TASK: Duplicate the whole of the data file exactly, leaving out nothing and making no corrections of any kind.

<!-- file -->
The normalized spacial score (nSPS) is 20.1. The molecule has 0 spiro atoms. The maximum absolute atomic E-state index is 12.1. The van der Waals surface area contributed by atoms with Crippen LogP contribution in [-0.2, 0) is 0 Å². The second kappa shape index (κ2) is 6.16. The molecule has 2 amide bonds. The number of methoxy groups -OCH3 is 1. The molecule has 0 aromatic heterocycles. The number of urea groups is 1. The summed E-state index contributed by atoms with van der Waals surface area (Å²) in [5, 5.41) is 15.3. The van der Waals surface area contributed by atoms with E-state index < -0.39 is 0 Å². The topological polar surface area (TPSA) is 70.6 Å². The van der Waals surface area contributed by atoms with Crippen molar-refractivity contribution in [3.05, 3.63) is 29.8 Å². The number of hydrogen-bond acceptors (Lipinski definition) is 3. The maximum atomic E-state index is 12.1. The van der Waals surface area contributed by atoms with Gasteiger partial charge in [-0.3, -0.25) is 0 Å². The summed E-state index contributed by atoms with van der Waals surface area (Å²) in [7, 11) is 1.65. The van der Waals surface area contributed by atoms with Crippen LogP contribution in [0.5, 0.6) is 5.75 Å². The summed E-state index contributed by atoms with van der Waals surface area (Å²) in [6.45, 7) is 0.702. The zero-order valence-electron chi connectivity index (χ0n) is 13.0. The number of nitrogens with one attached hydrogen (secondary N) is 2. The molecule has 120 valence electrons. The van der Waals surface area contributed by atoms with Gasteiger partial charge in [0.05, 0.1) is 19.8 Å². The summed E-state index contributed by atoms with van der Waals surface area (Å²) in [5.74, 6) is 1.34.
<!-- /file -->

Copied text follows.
The normalized spacial score (nSPS) is 20.1. The molecule has 0 spiro atoms. The maximum absolute atomic E-state index is 12.1. The van der Waals surface area contributed by atoms with Crippen LogP contribution in [-0.2, 0) is 0 Å². The second kappa shape index (κ2) is 6.16. The molecule has 2 amide bonds. The number of methoxy groups -OCH3 is 1. The molecule has 0 aromatic heterocycles. The number of urea groups is 1. The summed E-state index contributed by atoms with van der Waals surface area (Å²) in [5, 5.41) is 15.3. The van der Waals surface area contributed by atoms with E-state index < -0.39 is 0 Å². The topological polar surface area (TPSA) is 70.6 Å². The van der Waals surface area contributed by atoms with Crippen molar-refractivity contribution in [3.05, 3.63) is 29.8 Å². The number of hydrogen-bond acceptors (Lipinski definition) is 3. The maximum atomic E-state index is 12.1. The van der Waals surface area contributed by atoms with Gasteiger partial charge in [-0.3, -0.25) is 0 Å². The summed E-state index contributed by atoms with van der Waals surface area (Å²) in [7, 11) is 1.65. The van der Waals surface area contributed by atoms with Crippen LogP contribution in [0.5, 0.6) is 5.75 Å². The summed E-state index contributed by atoms with van der Waals surface area (Å²) in [6.45, 7) is 0.702. The zero-order valence-electron chi connectivity index (χ0n) is 13.0. The number of nitrogens with one attached hydrogen (secondary N) is 2. The molecule has 120 valence electrons. The van der Waals surface area contributed by atoms with Gasteiger partial charge in [0.05, 0.1) is 19.8 Å². The summed E-state index contributed by atoms with van der Waals surface area (Å²) in [5.74, 6) is 1.34.